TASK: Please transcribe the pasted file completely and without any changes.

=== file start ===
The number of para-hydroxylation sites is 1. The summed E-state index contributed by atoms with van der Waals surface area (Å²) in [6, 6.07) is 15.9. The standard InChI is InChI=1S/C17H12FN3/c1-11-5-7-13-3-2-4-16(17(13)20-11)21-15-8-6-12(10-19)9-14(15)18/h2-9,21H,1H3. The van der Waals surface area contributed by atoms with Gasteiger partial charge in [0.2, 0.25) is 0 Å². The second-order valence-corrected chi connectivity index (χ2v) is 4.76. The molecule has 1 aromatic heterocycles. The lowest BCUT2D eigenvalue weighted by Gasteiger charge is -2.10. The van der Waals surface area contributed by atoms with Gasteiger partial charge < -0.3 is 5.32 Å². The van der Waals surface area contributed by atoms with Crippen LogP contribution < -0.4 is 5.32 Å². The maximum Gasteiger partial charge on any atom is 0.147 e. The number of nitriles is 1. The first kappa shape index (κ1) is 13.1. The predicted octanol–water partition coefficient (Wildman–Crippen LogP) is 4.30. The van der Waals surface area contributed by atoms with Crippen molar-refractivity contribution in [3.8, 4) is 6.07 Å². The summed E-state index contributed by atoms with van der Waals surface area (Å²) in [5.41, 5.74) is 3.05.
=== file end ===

The number of para-hydroxylation sites is 1. The summed E-state index contributed by atoms with van der Waals surface area (Å²) in [6, 6.07) is 15.9. The standard InChI is InChI=1S/C17H12FN3/c1-11-5-7-13-3-2-4-16(17(13)20-11)21-15-8-6-12(10-19)9-14(15)18/h2-9,21H,1H3. The van der Waals surface area contributed by atoms with Gasteiger partial charge in [0.2, 0.25) is 0 Å². The second-order valence-corrected chi connectivity index (χ2v) is 4.76. The molecule has 1 aromatic heterocycles. The lowest BCUT2D eigenvalue weighted by Gasteiger charge is -2.10. The van der Waals surface area contributed by atoms with Gasteiger partial charge < -0.3 is 5.32 Å². The van der Waals surface area contributed by atoms with Crippen LogP contribution < -0.4 is 5.32 Å². The maximum Gasteiger partial charge on any atom is 0.147 e. The number of nitriles is 1. The first kappa shape index (κ1) is 13.1. The predicted octanol–water partition coefficient (Wildman–Crippen LogP) is 4.30. The van der Waals surface area contributed by atoms with Crippen molar-refractivity contribution in [3.8, 4) is 6.07 Å². The summed E-state index contributed by atoms with van der Waals surface area (Å²) in [5.41, 5.74) is 3.05.